I joined CIRES in 2010 as a research associate within the NOAA Global Systems Laboratory’s Assimilation and Verification Innovation Division (formerly the Assimilation Development Branch). Our group is located in the David Skaggs Research Center at the Department of Commerce Labs in Boulder, Colorado.
The primary goal of our group at NOAA, along with our sister division the Earth Prediction Advancement Division, is to advance the state of the science for short-range, regional numerical weather prediction (NWP). We seek to find the best ways to simulate atmospheric phenomena through both explicit representation and parameterization of processes, as well as the optimal way to initialize numerical forecasts. We collaborate with NOAA’s National Centers for Environmental Prediction (NCEP) to transition our experimental forecast systems into an operational environment. Over the previous 10 years, the focus of our group has been on the development of the mesoscale Rapid Refresh (RAP; 13km horizontal grid spacing; https://rapidrefresh.noaa.gov/RAP/) and convection-allowing High-Resolution Rapid Refresh (HRRR; 3km horizontal grid spacing; https://rapidrefresh.noaa.gov/hrrr/HRRR/) systems, which use the community-supported Weather Research and Forecasting – Advanced Research WRF (WRF-ARW) and Gridpoint Statistical Interpolation (GSI) software packages. The RAP and HRRR systems are used daily by operational and private weather forecasters to anticipate high-impact weather events for a variety of weather-sensitive sectors, including aviation, renewable energy, firefighting efforts, hydrologists, and emergency managers. Efforts are now transitioning to development with NOAA's new dynamical model core, the Finite Volume Cubed (FV3) for a Rapid Refresh Forecast System (RRFS) to replace the HRRR in the 2023-2024 timeframe.
My research interests within the Assimilation and Verification Innovation Division have been focused mainly on quantifying the forecast skill impacts of various types of weather observations. My work on this topic has involved extensive sets of data denial experiments, more formally referred to as observation system experiments (OSEs), wherein individual observation types are systematically denied from the forecast and assimilation system for a period of time considered sufficient for statistically-significant results (generally 1-2 weeks per season). An article describing a set of OSEs using the third version of the RAP system (RAPv3) was published in Monthly Weather Review in 2017. This work also led to insights regarding the configuration of data assimilation for surface observations, as well as specific parameters within the non-variational cloud analysis used in the RAP and HRRR systems. A significant outcome of this work was the result that weather observations from commercial aircraft (via regional AMDAR systems) are the most valuable source of upper-air observations for the RAP NWP system. We are also working to document, in a controlled experiment, the impact of reduced aircraft traffic during the COVID-19 pandemic upon regional forecast skill, which has been a topic of great interest over the past year. I am also interested in upcoming new sources of aircraft observations, including Mode-S and EHS, which may provide major benefits for NWP systems if we are able to assimilate them.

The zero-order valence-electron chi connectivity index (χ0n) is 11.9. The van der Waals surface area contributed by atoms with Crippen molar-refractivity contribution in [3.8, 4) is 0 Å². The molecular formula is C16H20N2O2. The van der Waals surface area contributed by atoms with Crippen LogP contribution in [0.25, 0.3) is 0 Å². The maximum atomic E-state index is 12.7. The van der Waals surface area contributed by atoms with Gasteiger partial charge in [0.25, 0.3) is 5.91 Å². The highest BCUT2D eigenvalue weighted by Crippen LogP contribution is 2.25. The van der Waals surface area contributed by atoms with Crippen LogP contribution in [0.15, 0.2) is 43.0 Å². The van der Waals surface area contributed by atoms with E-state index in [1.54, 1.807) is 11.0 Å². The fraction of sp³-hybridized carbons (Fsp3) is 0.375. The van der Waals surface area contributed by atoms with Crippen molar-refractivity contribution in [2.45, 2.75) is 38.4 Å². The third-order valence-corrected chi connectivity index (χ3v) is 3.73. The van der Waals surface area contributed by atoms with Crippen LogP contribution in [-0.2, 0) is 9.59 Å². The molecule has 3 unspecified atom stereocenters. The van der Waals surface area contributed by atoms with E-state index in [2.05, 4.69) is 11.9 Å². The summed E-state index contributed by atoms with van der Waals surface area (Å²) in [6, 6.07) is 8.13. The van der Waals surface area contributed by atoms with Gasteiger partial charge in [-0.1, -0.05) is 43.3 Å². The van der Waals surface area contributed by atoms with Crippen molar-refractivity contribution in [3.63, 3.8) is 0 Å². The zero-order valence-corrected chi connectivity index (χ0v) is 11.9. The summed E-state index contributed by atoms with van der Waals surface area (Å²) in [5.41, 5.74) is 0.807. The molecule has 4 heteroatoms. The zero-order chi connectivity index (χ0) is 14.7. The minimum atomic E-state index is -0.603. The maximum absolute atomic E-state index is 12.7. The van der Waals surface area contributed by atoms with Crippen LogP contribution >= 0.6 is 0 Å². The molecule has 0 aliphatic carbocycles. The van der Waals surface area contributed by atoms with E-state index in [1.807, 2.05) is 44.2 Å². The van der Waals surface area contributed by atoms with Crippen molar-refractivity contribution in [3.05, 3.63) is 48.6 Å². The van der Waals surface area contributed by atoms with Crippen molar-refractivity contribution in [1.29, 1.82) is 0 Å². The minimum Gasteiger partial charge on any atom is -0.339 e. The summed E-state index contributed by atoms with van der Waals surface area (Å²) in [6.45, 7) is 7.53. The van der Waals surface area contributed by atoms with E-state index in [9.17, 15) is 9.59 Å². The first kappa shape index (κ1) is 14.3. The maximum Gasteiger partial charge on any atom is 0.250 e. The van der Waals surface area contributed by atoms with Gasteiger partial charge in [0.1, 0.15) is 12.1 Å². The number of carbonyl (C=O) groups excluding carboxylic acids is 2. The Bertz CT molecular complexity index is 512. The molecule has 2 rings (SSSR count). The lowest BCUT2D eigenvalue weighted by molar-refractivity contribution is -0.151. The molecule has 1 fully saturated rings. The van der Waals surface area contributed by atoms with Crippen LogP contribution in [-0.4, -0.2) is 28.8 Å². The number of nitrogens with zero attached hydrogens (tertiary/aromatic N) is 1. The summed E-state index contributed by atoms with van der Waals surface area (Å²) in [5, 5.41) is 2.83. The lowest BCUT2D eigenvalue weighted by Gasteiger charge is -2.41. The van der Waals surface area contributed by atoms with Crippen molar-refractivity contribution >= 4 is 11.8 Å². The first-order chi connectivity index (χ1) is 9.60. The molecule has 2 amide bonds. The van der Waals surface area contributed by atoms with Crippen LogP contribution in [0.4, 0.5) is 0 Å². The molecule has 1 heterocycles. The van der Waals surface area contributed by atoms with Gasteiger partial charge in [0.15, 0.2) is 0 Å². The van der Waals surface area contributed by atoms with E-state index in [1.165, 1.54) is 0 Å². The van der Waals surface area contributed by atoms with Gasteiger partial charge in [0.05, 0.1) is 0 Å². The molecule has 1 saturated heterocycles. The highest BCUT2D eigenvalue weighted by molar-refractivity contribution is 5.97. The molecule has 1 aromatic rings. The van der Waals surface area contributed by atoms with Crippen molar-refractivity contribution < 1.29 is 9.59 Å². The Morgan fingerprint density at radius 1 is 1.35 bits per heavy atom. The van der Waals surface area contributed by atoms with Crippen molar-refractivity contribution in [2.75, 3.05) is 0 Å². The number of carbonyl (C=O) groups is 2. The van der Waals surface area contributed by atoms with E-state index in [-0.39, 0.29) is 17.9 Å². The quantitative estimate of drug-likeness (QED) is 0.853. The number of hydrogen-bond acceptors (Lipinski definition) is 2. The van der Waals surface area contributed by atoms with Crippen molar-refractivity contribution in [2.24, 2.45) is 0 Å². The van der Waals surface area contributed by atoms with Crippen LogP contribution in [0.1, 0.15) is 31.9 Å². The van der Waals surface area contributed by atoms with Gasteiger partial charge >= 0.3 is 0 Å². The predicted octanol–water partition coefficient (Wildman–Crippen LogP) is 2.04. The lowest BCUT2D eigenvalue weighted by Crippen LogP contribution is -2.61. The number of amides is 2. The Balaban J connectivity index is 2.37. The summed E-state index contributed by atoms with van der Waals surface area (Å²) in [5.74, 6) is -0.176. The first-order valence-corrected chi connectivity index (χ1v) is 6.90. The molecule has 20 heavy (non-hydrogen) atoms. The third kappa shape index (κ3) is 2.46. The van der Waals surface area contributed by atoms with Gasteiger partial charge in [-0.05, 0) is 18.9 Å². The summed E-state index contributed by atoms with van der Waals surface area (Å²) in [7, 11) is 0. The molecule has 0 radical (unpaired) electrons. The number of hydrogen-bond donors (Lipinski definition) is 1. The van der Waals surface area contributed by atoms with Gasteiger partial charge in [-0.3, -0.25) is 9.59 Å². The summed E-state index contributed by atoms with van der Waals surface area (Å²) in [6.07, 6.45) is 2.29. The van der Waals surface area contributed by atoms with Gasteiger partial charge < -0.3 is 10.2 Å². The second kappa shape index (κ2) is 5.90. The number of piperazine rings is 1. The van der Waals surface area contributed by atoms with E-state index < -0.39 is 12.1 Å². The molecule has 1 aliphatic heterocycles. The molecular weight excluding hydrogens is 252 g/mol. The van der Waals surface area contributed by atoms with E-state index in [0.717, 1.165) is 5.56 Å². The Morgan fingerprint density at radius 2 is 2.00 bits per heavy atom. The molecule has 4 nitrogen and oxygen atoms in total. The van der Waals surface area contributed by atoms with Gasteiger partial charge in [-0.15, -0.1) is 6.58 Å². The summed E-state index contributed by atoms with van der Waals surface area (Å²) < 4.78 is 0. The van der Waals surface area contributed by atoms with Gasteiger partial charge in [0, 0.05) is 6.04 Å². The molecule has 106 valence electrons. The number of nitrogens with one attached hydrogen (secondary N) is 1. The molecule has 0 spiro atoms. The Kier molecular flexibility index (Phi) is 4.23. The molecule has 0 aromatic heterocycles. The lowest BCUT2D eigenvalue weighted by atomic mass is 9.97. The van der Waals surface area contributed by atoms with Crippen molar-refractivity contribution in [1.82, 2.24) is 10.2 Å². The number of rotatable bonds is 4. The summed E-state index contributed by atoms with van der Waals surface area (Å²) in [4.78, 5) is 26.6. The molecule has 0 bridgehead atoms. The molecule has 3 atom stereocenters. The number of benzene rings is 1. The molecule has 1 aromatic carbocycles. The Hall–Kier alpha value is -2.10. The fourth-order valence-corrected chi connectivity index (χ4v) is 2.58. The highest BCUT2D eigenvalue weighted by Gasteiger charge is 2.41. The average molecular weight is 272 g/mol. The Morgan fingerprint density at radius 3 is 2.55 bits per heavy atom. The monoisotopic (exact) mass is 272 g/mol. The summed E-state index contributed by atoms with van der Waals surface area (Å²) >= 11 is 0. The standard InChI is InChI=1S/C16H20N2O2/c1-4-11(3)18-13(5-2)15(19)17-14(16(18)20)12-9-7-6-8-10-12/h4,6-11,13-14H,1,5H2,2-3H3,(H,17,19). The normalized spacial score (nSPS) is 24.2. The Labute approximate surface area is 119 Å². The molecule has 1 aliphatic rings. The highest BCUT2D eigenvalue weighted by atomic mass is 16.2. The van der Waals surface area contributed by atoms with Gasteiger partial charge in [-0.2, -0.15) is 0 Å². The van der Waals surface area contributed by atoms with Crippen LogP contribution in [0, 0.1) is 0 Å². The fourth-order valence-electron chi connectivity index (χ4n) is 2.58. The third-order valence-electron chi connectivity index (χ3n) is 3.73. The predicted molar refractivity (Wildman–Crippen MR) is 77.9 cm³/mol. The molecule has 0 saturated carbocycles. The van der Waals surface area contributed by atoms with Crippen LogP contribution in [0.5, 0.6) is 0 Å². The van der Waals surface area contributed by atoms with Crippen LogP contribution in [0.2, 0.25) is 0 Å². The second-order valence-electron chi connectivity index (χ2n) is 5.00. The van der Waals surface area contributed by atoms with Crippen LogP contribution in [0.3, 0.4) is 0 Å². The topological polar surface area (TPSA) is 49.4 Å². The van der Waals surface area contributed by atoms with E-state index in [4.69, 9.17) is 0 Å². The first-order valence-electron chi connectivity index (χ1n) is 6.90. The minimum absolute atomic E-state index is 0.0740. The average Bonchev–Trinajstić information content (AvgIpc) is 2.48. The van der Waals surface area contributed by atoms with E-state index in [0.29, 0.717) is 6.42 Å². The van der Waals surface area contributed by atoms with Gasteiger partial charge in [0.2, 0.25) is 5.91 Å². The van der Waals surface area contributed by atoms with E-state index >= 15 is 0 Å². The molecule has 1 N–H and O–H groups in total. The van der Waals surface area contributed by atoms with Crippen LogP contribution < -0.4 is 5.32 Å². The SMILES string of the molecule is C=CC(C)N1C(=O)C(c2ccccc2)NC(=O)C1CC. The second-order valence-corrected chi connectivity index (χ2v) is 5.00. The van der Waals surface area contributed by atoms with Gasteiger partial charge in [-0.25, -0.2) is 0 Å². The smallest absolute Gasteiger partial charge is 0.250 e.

The availability of an adjoint model, or, alternatively, an ensemble data assimilation system, permits the development of a different type of observation sensitivity framework: the forecast sensitivity – observation impact (FSOI) framework. Such systems, routinely used by many worldwide national centers which run global NWP models, allow for quantification and attribution of model forecast error reductions due to different observation types. The FSOI framework is computationally inexpensive and can be run routinely, but has not been widely applied for regional NWP systems. Our group is investigating the feasibility of setting up an FSOI framework for the RAP/HRRR system, or its operational successor.
A secondary major research interest of mine is in quantitative precipitation forecasting (QPF), particularly for intense rainfall events and flash floods. In 2016-18, our group collaborated with the Physical Sciences Laboratory in our lab, as well as two private Colorado companies, in the Colorado – New Mexico Regional Extreme Precipitation Study. The goal of the study was to revise dam engineering standards throughout the states of Colorado and New Mexico, including dams in high-elevation watersheds, based on the maximum probable amount of precipitation for various time durations. The project led to a detailed examination of a five-year archive of HRRR forecasts, covering the entire continental United States, and its utility for supplementing the limited rain gauge and radar-derived quantitative precipitation estimates (QPE) in the complex terrain of the western US. The lack of ground truth rainfall data was a recurring theme in the study, and much additional work is needed to determine precipitation climatologies in the western US. Our group received an award from the Colorado Governor for this research.